After having Kevin, I’d be lying if I said things were instantly perfect. But we eventually found our groove as parents and my business did more than recover. My business has over doubled since I had Kevin—true story. Cameron has a great full-time job now but was able to spend the first year of Kevin’s life home with us. We were homeless when we found out we were pregnant, remember that? We actually did build a house on that lot, and now we rent it out because we bought another house. And last year, Cameron invested in two duplexes in a nearby town. Most importantly, parenthood is incredible. I can’t imagine our life without Kevin, and I don’t want to. I feel so incredibly grateful we were kicked off our original game plan and given a WAYYYY better one.
The whole experience of becoming a mom and going through the roller coaster of parenthood has taught me a lot, but in reflecting, these are the lessons I would like to share with you:
Make decisions based on love, not fear. Fear gets disguised as practicality, but you deserve to LOVE your life.
Fake it till you feel it. You know when you fake laugh, then you start to really laugh? That’s what I should have done through pregnancy. I should have just gone to pregnant-lady stuff and faked it. I bet I would have started to feel it.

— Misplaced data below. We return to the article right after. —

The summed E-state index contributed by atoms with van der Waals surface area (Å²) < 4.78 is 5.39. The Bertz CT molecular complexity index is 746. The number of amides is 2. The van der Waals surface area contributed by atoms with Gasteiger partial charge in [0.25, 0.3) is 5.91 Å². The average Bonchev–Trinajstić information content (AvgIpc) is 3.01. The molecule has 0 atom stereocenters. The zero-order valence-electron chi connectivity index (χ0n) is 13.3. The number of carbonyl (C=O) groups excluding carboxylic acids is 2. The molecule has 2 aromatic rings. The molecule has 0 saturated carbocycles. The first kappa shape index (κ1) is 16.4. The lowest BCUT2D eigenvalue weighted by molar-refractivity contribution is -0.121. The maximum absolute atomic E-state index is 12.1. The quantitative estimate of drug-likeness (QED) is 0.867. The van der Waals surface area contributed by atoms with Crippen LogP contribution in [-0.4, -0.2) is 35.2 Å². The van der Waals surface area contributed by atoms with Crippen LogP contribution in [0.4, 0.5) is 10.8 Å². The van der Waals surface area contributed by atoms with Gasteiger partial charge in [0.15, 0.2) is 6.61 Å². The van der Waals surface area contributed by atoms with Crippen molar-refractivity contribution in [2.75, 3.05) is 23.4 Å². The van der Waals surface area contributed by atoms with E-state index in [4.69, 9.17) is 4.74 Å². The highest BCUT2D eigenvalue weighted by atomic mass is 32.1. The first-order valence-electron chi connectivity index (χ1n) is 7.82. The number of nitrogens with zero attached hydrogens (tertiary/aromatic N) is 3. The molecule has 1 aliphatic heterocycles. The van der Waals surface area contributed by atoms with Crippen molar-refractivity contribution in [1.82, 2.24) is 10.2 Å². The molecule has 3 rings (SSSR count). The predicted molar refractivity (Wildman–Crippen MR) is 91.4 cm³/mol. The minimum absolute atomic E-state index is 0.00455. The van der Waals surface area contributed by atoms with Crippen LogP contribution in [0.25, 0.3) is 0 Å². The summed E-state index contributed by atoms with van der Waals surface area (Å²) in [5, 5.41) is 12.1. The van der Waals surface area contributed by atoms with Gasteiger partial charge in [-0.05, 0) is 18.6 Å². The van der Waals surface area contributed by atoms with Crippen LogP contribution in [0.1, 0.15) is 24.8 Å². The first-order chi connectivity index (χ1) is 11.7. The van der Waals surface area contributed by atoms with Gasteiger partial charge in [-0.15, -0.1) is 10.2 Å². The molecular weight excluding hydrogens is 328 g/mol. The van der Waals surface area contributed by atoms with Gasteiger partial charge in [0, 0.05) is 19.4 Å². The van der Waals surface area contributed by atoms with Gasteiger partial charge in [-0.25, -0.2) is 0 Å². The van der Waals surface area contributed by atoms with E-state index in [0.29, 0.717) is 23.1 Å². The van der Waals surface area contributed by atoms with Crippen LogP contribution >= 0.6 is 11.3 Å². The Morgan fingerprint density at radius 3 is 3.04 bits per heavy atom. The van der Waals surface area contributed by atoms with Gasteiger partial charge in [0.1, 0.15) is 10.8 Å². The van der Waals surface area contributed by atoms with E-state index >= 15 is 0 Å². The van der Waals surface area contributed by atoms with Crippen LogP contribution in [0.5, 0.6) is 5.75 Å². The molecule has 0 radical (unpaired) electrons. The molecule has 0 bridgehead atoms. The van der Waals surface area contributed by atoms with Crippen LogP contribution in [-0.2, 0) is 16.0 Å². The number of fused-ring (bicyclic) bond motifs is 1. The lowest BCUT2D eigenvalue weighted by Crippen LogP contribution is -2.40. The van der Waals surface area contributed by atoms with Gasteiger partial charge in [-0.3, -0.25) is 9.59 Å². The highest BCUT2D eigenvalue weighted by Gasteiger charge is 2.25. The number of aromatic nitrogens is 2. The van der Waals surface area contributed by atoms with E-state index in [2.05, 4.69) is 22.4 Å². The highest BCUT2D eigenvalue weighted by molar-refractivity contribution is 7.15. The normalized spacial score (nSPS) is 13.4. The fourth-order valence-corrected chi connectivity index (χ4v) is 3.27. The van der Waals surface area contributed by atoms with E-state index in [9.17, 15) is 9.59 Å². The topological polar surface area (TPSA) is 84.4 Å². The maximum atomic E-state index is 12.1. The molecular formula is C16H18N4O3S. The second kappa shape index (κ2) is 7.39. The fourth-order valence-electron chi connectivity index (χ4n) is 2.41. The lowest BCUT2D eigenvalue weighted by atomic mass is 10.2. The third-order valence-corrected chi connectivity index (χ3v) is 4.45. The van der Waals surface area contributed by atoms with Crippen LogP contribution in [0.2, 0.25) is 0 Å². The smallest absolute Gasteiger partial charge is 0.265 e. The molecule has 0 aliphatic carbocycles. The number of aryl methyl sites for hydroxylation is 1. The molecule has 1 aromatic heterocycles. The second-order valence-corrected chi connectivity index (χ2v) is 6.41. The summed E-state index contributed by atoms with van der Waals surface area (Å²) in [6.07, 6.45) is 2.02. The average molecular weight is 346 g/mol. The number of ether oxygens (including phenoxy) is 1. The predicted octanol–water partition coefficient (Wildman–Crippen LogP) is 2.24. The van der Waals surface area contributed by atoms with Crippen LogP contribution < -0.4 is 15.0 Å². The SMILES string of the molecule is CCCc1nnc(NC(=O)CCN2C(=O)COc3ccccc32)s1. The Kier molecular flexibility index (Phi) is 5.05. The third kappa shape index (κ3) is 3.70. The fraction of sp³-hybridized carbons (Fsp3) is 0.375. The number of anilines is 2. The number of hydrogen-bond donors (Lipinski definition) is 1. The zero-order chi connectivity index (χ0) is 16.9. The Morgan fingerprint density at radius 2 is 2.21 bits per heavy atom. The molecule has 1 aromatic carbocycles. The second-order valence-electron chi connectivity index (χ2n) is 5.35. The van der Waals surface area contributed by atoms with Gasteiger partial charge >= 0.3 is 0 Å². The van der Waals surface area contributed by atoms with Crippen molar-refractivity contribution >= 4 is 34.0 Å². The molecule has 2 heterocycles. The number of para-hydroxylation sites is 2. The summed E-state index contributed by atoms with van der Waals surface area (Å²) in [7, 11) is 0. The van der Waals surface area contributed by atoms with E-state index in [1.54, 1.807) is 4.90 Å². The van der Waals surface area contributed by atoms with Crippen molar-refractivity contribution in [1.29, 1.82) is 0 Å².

What you focus on grows. In my case, I hyper-focused on every negative thing happening in my business and my fears of motherhood, so I got more of it. When I shifted my mindset and focused on the good, and created more good for my clients, more good came back to me. It’s obviously a little more complicated than that, but in short, don’t focus on negative stuff.
Seasons change, remember that. Pregnancy, the newborn stage, the toddler stage—it’s all just a season, and it’s not forever. If it feels hard or scary, that’s okay. One day, you’ll look back on it and kinda miss it.
If you are experiencing an unplanned pregnancy and scared out of your mind, it’s going to be okay. Use all the amazing resources out there, and trust you were given this AMAZING gift because it’s meant for you.”
This story was submitted to Love What Matters by Chelsey Pleasant of Wilmington, North Carolina. You can follow their journey on Instagram. Submit your own story here, and be sure to subscribe to our free email newsletter for our best stories, and YouTube for our best videos.